MAPH Week 10: Future Perfect Comfort and Curse

As it is an incontrovertible truth that regular reader of this blog are considerably more intelligent than their peers in the general populace, I am sure that all of you are inferred from the scant number of posts this last week–one of them even being from a guest –that I have had considerably less time to write than is usual–and you would be quite correct.  University of Chicago functions on a quarter system with the Fall quarter running from August to December, the Winter quarter from January to the middle of March, and the Spring quarter from late March to June.  The MAPH program is one year-long or extending from August till early June–thirty-three weeks split into three sections of eleven weeks.  For those more skilled in math than the average philosophy grad student–or myself–it should already be obvious with that calender in mind that, since these posts are of a “week in review” character, this means that I have just one week–exam week–left in the Fall quarter.

However, no one wants to read about my struggle to write my final semester papers, the malfunction of my trusty laptop that necessitated a hasty trip to the Mac Store, or the overwhelming sense of dread that accompanies this time of the year.  While I am excited about a pair of posts guest blogger Bill Hutchison and I plan to write this week–which will function as an overview and afterward for the one of the MAPH program’s signature features: the “Foundations of Interpretive Thought” Core course–I’m going to use this post to turn away from MAPH’s specifics toward something more abstract.  I’d like to discuss the thing behind all that stress, all those sleepless nights, and frayed nerves: the future.

By the eleventh week of next quarter I will have crafted an annotated bibliography of ten sources, a finalized thesis proposal signed–hopefully –by some fantastic adviser, and fifteen pages of a draft for my thesis.  Am I going to have a better sense of my future prospects by that far away date?  I might, but will what I have learned cheer me up if I were to know it now?

The sentences of the previous paragraph have something in common: they are written in the future perfect tense.  If your memory with regard to your high school–or perhaps undergrad–English classes isn’t that great, the future perfect expresses the idea that some event will occur before another in the future.  What distinguishes the future perfect–will have or going to have–from the simple future–will or going to–is that the future perfect can only mean that the action will have been completed.  The simple future can mean that the action will have been completed, but does not necessitate that it will be completed.

It is funny and a little sad how–if I stop to review my thoughts, the things I’ve said, the things that I’ve written over the past three months how often I find myself captivated or even enslaved by the future perfect tense.  When I was younger–very much younger–I was perfectly happy for all my plans to be in the simple perfect: I will study photojournalism, I will marry my high school sweetheart, and I am going to be happy.  Now, I might just as well have said at age sixteen “by the time that I have completed my education in photojournalism I will have begun looking for work.”  However, I didn’t tend to think in the stair-step, this-before-that, first a child and then a minivan mode.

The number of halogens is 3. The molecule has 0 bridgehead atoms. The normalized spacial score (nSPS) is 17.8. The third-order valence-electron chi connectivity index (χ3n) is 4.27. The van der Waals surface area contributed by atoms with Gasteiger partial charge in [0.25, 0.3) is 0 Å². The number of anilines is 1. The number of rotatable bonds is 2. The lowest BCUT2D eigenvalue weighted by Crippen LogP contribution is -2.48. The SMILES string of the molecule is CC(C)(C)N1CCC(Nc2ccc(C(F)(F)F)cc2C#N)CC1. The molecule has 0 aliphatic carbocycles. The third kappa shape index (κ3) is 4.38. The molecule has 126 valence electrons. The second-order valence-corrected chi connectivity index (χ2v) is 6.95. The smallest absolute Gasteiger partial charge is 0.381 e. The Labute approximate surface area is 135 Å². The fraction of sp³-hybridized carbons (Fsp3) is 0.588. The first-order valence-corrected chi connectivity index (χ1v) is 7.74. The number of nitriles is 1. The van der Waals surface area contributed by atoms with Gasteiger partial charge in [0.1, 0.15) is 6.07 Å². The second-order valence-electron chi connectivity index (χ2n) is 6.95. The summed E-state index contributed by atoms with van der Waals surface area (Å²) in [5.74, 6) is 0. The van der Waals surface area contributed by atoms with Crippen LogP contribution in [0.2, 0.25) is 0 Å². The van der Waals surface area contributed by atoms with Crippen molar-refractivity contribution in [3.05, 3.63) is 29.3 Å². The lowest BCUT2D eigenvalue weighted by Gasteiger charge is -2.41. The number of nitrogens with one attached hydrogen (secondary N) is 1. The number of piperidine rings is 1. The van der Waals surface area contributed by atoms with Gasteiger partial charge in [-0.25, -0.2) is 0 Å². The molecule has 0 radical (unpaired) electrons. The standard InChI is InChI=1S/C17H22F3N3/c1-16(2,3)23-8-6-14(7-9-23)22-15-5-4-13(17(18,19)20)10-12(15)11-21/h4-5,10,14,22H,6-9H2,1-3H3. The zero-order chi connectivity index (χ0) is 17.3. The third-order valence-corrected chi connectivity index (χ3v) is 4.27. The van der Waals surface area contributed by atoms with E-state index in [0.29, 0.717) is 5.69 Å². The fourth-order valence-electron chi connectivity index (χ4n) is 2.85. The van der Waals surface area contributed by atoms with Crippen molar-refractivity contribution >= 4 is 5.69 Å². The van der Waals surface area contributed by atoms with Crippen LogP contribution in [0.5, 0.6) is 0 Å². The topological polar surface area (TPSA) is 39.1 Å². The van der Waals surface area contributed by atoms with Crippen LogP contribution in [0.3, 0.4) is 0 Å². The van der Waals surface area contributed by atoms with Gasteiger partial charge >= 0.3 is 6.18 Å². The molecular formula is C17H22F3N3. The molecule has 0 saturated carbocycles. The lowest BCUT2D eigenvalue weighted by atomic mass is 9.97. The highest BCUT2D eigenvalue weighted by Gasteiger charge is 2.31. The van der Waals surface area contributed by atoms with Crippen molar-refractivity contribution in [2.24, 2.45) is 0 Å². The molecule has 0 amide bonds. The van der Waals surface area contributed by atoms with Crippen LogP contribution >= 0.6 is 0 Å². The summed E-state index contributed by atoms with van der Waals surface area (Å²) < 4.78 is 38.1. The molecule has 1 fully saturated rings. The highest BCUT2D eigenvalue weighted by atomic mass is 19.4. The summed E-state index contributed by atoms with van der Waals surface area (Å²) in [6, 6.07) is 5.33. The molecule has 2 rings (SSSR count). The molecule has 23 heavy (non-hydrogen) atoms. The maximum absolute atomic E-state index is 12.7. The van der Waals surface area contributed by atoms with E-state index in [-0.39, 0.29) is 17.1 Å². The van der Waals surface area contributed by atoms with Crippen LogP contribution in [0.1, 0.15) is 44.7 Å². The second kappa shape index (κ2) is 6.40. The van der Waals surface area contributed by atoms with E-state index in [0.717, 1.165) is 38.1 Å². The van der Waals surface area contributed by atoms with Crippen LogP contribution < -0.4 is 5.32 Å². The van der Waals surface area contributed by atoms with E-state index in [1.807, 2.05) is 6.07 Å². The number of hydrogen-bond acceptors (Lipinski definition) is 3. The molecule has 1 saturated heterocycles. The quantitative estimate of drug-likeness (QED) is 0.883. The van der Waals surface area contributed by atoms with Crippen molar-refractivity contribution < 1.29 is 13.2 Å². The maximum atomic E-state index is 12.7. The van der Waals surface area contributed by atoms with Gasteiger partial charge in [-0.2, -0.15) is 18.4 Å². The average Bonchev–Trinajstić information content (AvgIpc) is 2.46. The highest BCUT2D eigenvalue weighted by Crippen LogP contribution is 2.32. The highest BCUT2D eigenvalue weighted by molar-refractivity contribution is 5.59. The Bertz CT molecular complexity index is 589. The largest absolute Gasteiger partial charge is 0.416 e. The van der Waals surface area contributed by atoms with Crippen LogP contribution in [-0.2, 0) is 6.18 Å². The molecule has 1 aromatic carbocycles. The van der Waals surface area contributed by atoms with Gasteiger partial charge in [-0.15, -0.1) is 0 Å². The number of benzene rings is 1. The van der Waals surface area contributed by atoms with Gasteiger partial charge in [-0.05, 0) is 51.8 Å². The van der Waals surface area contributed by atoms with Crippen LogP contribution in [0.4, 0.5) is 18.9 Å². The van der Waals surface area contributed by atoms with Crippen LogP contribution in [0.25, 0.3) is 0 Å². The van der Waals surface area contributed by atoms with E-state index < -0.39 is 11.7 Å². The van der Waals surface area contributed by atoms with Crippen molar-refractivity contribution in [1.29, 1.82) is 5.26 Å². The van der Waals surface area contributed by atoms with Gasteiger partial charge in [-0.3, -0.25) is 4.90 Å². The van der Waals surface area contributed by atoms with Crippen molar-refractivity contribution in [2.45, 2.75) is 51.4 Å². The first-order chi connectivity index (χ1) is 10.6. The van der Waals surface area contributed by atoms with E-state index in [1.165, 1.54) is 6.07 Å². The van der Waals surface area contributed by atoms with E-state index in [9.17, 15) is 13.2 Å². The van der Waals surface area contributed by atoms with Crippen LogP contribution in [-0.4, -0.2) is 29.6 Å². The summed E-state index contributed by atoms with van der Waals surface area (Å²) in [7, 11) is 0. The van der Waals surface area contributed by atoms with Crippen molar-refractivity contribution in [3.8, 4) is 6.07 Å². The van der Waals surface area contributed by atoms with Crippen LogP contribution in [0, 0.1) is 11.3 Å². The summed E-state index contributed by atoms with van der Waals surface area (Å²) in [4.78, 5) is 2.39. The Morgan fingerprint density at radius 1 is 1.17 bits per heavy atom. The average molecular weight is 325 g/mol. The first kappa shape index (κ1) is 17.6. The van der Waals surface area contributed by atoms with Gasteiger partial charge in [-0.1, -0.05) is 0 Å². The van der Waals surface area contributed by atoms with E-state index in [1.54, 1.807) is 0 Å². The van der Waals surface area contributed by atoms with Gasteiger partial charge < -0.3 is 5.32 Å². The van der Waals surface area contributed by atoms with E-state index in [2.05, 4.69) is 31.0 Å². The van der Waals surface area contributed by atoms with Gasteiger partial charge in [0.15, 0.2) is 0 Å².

Now, my world is full of such “great chains of being stressed.”  For the past few days I have been saying things like “If I work my butt off, then by this time tomorrow I will have finished my paper” and “I will have committed suicide by tomorrow evening if I don’t have that paper finished.”  However, more regularly I think things like “I will have to have crafted a truly great thesis if I’m going to have any chance of being employed.”  The funny thing about reliance on endless strings of such posits is that the future perfect is both comfort and curse.  Martin Heidegger wrote in Being in Time of the necessity of life as a state of constant struggle between two extremes.  The translator of his German did their dead-level best to render his German in the appropriately verbose style and so translated the falling backwards from the immediate “givenness” of life as relucence–that is a basking in the reflected glow of the world without actually living in it–and prestruction–the attempt to avoid the insecurity, danger, and uncertainty through careful planning.

Early in my life the simple future was often a cover for a certain relucence on my part.  If tomorrow I will do something then I am not required to begin on it today.  In contrast, I would argue that my current  fixation on the future perfect equally betrays a tendency to prestructuring.  The trick to authentically living life–to embrace its facticity as Heidegger would say–is, rather than falling backward in relucence or falling forward in prestruction, to live fully in the present struggle.  While I can certainly feel better about my life by structuring it as a series of stair-stepping accomplishments, it is a false comfort–a curse really.  So, if all of us MAPHers seem harried and ready to snap at a moment’s notice it is only because we are the one’s who have escaped the trap of the “future perfect” for the struggle of the “present.”


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